Q-tips: the crack of the hygiene world.
Sticking a Q-tip in your ear buzzes synapses like being kissed on the back of the neck. Except being kissed on the back of the neck is perfectly good for you, as long as you are not being kissed by someone else’s wife.
Something is probably bad for you if you can’t stop yourself from moaning while you do it. When I pet dogs I sometimes wiggle my knuckle under their ear flap, and they moan the same way. I wouldn’t stick a Q-tip in a dog’s ear, though, because their brains are so small I’m afraid I’d clean them right out.
Q-tips don’t clean your ear very well. I looked up a medical website so I would know what I was talking about, and they said you shouldn’t remove cerumen from your ears. I think cerumen was one of the things the Wise Men gave baby Jesus. If a Wise Man pulled it out of his ear, he was probably just trying to make Jesus laugh, like when my Uncle Milton once pulled a penny out of my ear.
Removing the wax dries out your ear and makes it itch, so you grab for another Q-tip. It’s crack, I tell you. Soon you’re alone under a bridge with a box of dirty Q-tips in a brown paper bag, doing two at a time.
Ear candling popped up briefly as a fad recently. It claimed to remove ear wax by melting it with a candle stuck into the ear. It didn’t feel nearly as sexy as Q-tips, and after various people set their heads on fire and dripped hot wax onto their perforated their eardrums, the fad died down.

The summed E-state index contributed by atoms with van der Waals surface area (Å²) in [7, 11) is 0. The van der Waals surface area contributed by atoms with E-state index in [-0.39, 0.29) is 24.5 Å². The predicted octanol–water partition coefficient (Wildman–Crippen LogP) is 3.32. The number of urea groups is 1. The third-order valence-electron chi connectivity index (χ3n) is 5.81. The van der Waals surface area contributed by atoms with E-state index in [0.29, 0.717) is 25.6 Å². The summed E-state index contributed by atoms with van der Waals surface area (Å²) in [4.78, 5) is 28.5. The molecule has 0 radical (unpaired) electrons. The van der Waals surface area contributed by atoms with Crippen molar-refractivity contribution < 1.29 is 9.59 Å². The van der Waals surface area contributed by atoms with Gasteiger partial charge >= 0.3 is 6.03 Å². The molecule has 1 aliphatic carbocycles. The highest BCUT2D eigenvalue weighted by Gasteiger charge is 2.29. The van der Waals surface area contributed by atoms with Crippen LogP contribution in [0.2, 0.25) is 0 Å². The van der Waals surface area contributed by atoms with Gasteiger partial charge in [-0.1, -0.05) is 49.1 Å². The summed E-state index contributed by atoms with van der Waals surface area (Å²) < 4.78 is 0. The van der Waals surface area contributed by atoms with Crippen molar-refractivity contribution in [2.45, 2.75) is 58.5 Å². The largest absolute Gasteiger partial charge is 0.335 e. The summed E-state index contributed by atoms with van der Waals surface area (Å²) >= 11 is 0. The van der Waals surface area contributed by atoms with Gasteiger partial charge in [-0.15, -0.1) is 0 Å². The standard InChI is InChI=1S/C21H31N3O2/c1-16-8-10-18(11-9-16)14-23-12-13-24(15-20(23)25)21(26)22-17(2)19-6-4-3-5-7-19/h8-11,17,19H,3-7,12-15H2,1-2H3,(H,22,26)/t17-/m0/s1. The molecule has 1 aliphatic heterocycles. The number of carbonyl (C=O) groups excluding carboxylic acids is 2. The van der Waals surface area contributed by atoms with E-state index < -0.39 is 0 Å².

Q-tips mash down the tiny hairs inside your ear, and that’s bad. You end up with more dirt, more infections, and the most annoying affliction of all, more people saying, “I told you so.” Dr. Rod Moser states that the safest tool for cleaning your ear is your elbow. Dr. Moser is as funny as my Uncle Milton.
The Chesebrough-Pond company, makers of Q-tips, is very quiet on the subject because they know 99% of people buy Q-tips to stick in their ears. The company walks a delicate line: they can’t tell not to stick a Q-tip in your ear because they’ll go broke. But they can’t encourage you to do it because you’ll sue them when you drive one through your eardrum into your brain, which would somehow be their fault. The box claims that Q-tips are “the perfect tool for uses outside the ear.”
That’s like saying heroin is the perfect drug for uses outside your veins. What uses are there, outside of the ear? Mouse barbells?
Their website doesn’t offer any helpful tips, so to speak, probably because there aren’t any. But I did learn the glorious history of Q-tips. They were invented by Leo Gerstenzang. Judging from his name I think he also invented the ricochet.
He started the Gerstenzang Infant Novelty Company, which was a pretty smart idea, since everything is a novelty to an infant. Q-tips were originally called Baby Gays, which near as I can tell is the only clue they give as to alternate uses.